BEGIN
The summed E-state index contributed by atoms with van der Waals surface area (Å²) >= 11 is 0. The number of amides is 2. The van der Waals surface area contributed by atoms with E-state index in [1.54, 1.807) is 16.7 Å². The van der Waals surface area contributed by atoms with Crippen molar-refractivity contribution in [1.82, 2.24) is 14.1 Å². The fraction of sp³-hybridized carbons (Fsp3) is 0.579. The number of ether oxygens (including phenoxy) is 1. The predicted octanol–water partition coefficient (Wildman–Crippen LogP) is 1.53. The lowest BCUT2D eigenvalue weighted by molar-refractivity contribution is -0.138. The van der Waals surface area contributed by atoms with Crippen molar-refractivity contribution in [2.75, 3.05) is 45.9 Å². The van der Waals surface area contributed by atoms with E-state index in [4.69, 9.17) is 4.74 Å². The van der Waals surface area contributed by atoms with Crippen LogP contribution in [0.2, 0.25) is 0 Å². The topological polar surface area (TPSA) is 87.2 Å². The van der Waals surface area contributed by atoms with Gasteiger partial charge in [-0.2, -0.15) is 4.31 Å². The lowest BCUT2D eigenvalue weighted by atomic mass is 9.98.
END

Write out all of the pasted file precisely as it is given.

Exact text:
The summed E-state index contributed by atoms with van der Waals surface area (Å²) >= 11 is 0. The number of amides is 2. The van der Waals surface area contributed by atoms with E-state index in [1.54, 1.807) is 16.7 Å². The van der Waals surface area contributed by atoms with Crippen molar-refractivity contribution in [1.82, 2.24) is 14.1 Å². The fraction of sp³-hybridized carbons (Fsp3) is 0.579. The number of ether oxygens (including phenoxy) is 1. The predicted octanol–water partition coefficient (Wildman–Crippen LogP) is 1.53. The lowest BCUT2D eigenvalue weighted by molar-refractivity contribution is -0.138. The van der Waals surface area contributed by atoms with Crippen molar-refractivity contribution in [2.75, 3.05) is 45.9 Å². The van der Waals surface area contributed by atoms with E-state index in [4.69, 9.17) is 4.74 Å². The van der Waals surface area contributed by atoms with Crippen LogP contribution in [0.2, 0.25) is 0 Å². The topological polar surface area (TPSA) is 87.2 Å². The van der Waals surface area contributed by atoms with Gasteiger partial charge in [-0.2, -0.15) is 4.31 Å². The lowest BCUT2D eigenvalue weighted by atomic mass is 9.98.